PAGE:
Thanks to my dear brother Don who always seems to save the day, I was traveling with two phones. While the iphone has a roaming plan for Mexico, it is of no use in Ecuador, so it was back in the room in my “gray bag” with all my other small electronics. I had the android which he set up to accept SIM cards with me, so I was able to purchase a SIM in Quito so I am not completely cut off from the world. He patched me through to ATT to cancel my service, as so many password resets are tied to text verification these days. I changed what passwords I could without the help of text verification, and deleted every email with reference to my online accounts. Then I deleted the deleted.
My first instinct was to get on the plane. There was a red eye later that night that would only cost me $200 plus 17,500 frequent flyer miles. I told Don, “I am coming back. I know when I am licked.” But he strongly encouraged me to continue on with my plans, stressing that it would be devastating to end on such a bad note. And he was right. It’s been two weeks now, and I have managed to not only survive, but thrive.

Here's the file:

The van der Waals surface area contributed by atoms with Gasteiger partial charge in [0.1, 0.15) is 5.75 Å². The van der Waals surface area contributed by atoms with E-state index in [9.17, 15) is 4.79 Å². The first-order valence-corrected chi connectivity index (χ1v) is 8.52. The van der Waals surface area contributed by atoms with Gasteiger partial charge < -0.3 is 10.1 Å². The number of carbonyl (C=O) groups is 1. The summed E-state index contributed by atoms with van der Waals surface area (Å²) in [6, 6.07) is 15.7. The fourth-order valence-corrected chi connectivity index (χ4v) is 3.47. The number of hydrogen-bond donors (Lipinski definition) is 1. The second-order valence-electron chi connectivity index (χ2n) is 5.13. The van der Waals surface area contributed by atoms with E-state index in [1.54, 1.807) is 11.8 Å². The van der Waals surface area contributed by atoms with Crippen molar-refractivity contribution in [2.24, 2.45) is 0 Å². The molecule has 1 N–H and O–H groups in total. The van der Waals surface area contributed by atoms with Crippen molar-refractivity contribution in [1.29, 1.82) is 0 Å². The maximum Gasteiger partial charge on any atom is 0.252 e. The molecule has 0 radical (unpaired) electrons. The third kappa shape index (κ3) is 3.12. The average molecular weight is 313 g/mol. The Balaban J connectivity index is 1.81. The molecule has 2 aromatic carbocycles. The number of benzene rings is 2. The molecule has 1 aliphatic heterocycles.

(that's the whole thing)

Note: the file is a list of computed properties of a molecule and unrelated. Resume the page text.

I look forward to writing about the amazing things I have seen, both during my last days in Mexico, as well as my weeks in Ecuador. But alas, it will have to wait until I am back in the USA and can replace the laptop. While internet “cafes” are abundant here in Ecuador, there is really no way to edit and upload photos. Besides, the Spanish keyboards drive me insane. So please understand if correspondence is both brief and infrequent, as I have still not mastered the art of emailing with my two opposing thumbs.
Once again, onward travel is uncertain, as there are many parts of Ecuador I would still like to visit. But as of this real time moment, my camera is in the repair shop for its second visit while in Ecuador to the tune of $220 in repair bills. And with no camera to record the memories, I won’t remember what I saw. So if he is able to repair it, I will continue on. If not, I will return back to the US and begin to regroup…
Adios por ahora…